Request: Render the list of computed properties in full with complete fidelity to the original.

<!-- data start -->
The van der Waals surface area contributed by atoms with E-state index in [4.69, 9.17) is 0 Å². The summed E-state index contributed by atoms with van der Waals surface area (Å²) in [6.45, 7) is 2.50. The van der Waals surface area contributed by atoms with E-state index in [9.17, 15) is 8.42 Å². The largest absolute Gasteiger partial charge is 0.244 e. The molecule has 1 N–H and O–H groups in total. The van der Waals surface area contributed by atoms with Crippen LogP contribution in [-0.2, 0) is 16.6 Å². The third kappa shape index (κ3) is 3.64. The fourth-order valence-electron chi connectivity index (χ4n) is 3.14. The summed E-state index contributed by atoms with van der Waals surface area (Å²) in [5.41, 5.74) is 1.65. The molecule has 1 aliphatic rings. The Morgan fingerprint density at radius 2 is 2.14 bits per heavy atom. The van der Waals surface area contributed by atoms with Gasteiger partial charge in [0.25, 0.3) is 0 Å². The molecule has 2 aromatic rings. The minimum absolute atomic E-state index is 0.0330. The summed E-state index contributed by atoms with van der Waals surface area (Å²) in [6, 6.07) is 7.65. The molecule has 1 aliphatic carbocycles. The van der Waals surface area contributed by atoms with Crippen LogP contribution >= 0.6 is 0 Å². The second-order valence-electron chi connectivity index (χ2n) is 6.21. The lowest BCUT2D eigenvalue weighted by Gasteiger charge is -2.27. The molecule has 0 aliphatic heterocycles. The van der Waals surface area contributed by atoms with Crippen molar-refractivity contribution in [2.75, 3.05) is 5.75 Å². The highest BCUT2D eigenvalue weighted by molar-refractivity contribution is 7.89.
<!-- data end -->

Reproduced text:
The van der Waals surface area contributed by atoms with E-state index in [4.69, 9.17) is 0 Å². The summed E-state index contributed by atoms with van der Waals surface area (Å²) in [6.45, 7) is 2.50. The van der Waals surface area contributed by atoms with E-state index in [9.17, 15) is 8.42 Å². The largest absolute Gasteiger partial charge is 0.244 e. The molecule has 1 N–H and O–H groups in total. The van der Waals surface area contributed by atoms with Crippen LogP contribution in [-0.2, 0) is 16.6 Å². The third kappa shape index (κ3) is 3.64. The fourth-order valence-electron chi connectivity index (χ4n) is 3.14. The summed E-state index contributed by atoms with van der Waals surface area (Å²) in [5.41, 5.74) is 1.65. The molecule has 1 aliphatic rings. The Morgan fingerprint density at radius 2 is 2.14 bits per heavy atom. The van der Waals surface area contributed by atoms with Gasteiger partial charge in [0.25, 0.3) is 0 Å². The molecule has 2 aromatic rings. The minimum absolute atomic E-state index is 0.0330. The summed E-state index contributed by atoms with van der Waals surface area (Å²) in [6, 6.07) is 7.65. The molecule has 1 aliphatic carbocycles. The van der Waals surface area contributed by atoms with Crippen LogP contribution >= 0.6 is 0 Å². The second-order valence-electron chi connectivity index (χ2n) is 6.21. The lowest BCUT2D eigenvalue weighted by Gasteiger charge is -2.27. The molecule has 0 aliphatic heterocycles. The van der Waals surface area contributed by atoms with Crippen molar-refractivity contribution in [2.75, 3.05) is 5.75 Å². The highest BCUT2D eigenvalue weighted by molar-refractivity contribution is 7.89.